Farming in Central America has too often meant practices that lead to environmental degradation and endemic poverty. Since 1997, Sustainable Harvest International (SHI) has been working in the region to help family farmers not only grow their own food but to understand how to do so in a way that protects the ecosystems they live in and prevent tropical deforestation.
The 2014 Passports With Purpose fundraiser will support SHI’s efforts in Honduras. And this year, instead of setting a fundraising goal we’re offering the following challenge:
For each $5000 we raise, Sustainable Harvest can help a family in Honduras for five years.
That’s especially meaningful because the approach that Sustainable Harvest uses is meant to be long-term, to make sure the programs take root in the communities they serve. SHI applies varied strategies that see them partnering with the communities, developing solutions together and then implementing those solutions, always with an eye toward independence and the sustainability that’s in their very name. We will be providing money that buys not only tools and supplies but also the necessary time to establish real roots and develop real solutions.
The sky is the limit – the more money we raise, the more lives we can touch.
Helping $10 at a time
Our approach to raising money has always been primarily grassroots and driven by the online community. Bloggers either purchase or procure a prize from a sponsor and we auction off the prizes online. Every $10 buys a chance to win something fabulous from a resort vacation to a camera to a stylish new suitcase. We give every dime that goes into the prize pot to Sustainable Harvest International.
We are the traveler blogger’s fundraiser, and this year that is more true than ever – when the Passports with Purpose board was trying to decide what charitable project to fund, we turned to our 2013 participating bloggers and asked them to share their what type of project, and in what location, they’d be most excited to fund. This project was the overwhelming favorite.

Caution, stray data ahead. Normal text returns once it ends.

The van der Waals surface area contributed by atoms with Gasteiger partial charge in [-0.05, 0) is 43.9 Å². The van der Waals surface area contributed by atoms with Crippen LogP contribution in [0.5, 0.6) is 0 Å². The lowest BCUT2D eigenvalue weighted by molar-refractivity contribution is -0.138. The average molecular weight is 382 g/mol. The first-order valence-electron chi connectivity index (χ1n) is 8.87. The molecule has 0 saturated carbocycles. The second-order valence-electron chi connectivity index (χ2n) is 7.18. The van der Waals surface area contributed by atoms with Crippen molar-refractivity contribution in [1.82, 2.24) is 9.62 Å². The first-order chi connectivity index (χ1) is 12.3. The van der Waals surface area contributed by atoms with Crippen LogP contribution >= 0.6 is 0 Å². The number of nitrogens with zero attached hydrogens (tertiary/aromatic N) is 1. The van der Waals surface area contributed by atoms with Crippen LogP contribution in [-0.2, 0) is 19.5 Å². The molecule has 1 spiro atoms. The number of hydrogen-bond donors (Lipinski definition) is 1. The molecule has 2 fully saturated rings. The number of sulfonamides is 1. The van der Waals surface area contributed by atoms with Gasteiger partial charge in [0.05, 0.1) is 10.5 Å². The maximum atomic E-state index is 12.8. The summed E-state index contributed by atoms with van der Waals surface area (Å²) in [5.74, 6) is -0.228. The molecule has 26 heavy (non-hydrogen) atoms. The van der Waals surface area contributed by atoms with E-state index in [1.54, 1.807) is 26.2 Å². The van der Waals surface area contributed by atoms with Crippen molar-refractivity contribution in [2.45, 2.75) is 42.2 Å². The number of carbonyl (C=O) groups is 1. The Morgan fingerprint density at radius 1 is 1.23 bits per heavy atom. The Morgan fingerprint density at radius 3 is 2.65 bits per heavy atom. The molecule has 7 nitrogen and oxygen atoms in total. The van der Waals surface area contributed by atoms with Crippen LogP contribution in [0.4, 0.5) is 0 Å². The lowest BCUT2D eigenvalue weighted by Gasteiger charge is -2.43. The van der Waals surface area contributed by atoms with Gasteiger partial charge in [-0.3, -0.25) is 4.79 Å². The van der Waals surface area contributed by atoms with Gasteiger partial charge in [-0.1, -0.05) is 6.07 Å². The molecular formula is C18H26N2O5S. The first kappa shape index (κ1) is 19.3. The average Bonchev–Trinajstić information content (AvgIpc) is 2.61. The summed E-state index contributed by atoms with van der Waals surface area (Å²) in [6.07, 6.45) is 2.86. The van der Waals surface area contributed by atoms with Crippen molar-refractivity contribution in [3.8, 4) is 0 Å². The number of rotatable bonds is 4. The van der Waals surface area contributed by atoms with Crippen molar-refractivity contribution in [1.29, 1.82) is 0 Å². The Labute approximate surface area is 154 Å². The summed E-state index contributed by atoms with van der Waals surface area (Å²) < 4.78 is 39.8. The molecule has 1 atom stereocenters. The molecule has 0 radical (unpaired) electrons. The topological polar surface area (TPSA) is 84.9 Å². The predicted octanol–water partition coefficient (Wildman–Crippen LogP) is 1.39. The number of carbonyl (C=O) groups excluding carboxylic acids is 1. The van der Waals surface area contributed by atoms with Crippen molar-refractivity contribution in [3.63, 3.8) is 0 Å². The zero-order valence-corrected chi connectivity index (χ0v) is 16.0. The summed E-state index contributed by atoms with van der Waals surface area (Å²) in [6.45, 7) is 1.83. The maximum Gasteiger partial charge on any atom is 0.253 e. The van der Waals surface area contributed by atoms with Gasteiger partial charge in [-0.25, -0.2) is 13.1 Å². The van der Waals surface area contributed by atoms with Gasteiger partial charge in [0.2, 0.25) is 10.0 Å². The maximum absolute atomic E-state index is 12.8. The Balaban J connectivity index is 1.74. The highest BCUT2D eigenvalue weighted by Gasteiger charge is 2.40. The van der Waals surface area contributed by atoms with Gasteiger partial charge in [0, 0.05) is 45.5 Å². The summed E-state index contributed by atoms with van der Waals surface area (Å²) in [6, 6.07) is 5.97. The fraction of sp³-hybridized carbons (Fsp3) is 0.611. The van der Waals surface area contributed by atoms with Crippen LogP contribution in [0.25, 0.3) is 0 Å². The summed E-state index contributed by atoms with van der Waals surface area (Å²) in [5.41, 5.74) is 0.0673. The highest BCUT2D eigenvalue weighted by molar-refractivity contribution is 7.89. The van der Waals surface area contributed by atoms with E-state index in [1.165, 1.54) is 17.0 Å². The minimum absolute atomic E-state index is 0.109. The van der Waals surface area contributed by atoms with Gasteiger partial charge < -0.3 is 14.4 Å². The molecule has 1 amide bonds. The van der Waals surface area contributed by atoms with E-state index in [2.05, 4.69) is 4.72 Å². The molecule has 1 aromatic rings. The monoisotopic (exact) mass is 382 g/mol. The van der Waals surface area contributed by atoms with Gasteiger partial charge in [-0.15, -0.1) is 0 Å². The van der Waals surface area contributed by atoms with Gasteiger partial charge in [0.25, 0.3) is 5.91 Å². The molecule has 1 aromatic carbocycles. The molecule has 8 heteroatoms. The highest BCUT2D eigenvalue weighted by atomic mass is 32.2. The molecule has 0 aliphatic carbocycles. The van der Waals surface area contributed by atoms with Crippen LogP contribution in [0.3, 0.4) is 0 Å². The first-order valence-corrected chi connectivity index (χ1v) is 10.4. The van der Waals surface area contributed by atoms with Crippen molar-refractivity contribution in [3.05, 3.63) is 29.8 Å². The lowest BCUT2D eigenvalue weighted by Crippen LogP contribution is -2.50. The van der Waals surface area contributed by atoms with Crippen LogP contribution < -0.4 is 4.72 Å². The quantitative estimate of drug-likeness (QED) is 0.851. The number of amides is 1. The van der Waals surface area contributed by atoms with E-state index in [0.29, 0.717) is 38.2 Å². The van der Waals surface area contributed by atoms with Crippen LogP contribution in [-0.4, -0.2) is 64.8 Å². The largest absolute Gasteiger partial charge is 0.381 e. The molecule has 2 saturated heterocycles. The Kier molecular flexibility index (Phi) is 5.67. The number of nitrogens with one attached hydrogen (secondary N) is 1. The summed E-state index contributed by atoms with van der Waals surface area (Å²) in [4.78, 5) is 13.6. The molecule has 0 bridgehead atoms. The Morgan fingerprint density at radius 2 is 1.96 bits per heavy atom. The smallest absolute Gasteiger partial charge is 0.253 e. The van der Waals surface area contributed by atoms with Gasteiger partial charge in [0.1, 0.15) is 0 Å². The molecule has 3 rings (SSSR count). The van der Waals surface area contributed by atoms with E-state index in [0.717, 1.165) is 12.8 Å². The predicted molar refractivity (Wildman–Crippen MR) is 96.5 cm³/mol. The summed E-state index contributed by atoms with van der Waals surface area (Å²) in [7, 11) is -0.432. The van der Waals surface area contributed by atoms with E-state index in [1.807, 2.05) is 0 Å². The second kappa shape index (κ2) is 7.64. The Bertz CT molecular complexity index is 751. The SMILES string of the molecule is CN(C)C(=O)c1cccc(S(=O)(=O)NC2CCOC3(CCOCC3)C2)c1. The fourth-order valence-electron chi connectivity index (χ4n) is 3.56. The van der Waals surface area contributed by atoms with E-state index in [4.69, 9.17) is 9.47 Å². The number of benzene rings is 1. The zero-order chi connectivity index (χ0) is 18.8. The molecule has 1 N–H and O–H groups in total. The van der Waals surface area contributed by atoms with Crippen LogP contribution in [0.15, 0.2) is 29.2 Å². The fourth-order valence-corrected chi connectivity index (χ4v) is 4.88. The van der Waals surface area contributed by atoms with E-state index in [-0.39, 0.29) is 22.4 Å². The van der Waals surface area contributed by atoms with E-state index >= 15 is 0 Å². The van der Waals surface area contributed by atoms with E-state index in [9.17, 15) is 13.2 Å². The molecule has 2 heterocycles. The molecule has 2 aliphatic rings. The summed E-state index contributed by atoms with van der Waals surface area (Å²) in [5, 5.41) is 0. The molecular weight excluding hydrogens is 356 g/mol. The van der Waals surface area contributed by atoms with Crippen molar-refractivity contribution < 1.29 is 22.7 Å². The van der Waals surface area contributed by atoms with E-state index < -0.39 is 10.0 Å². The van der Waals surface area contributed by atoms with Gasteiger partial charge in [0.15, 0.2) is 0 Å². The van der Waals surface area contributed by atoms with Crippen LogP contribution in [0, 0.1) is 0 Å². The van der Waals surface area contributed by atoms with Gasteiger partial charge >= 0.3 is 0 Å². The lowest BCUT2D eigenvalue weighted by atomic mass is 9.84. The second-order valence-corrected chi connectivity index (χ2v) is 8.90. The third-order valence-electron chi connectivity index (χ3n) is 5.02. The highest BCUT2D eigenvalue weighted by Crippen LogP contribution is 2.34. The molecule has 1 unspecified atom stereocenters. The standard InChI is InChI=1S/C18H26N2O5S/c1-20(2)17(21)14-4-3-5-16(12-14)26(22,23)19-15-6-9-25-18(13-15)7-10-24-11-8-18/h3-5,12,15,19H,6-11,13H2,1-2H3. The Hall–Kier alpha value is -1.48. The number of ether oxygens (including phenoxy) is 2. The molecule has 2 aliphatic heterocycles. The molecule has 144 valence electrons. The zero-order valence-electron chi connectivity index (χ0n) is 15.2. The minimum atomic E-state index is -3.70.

You can make a difference
It seems like there is plenty of bad news to go around of late, perhaps even more than usual. But the next time you see a report about the crushing poverty in Central America that is driving women and children to flee to the United States in record numbers remember that there is something you can do.
Are you a travel blogger? Sign up to participate.
Do you work for a company that makes matching donations? Start making inquiries now and plan to include Passports With Purpose in your end-of-year giving.
Want to sponsor our efforts? Let us know.
We can’t wait to roll up our sleeves and get started working to raise money that will improve both lives and the ecosystem in Honduras – we hope that you’ll join us along the way. Thanks, as always for your help and support. We couldn’t do it without you.
Posted on | June 9, 2014 | 1 Comment
Last fall, we raised $84,000 for buildOn to construct schools in two villages in rural Mali. We are excited to share that the villages broke ground for their schools in May and should soon be complete. We are also excited to share a little more about each village and the children you are helping to educate.
One school is being built in Menie, a village that didn’t previously have any kind of school building. Menie was founded about 800 years ago in the Sikasso region of Mali. Villagers raise grains, peanuts and cotton and earn income from small trade and animal breeding. In the past, children had to walk six kilometers each way to get to school, so the construction of a school in Menie itself will have a huge impact.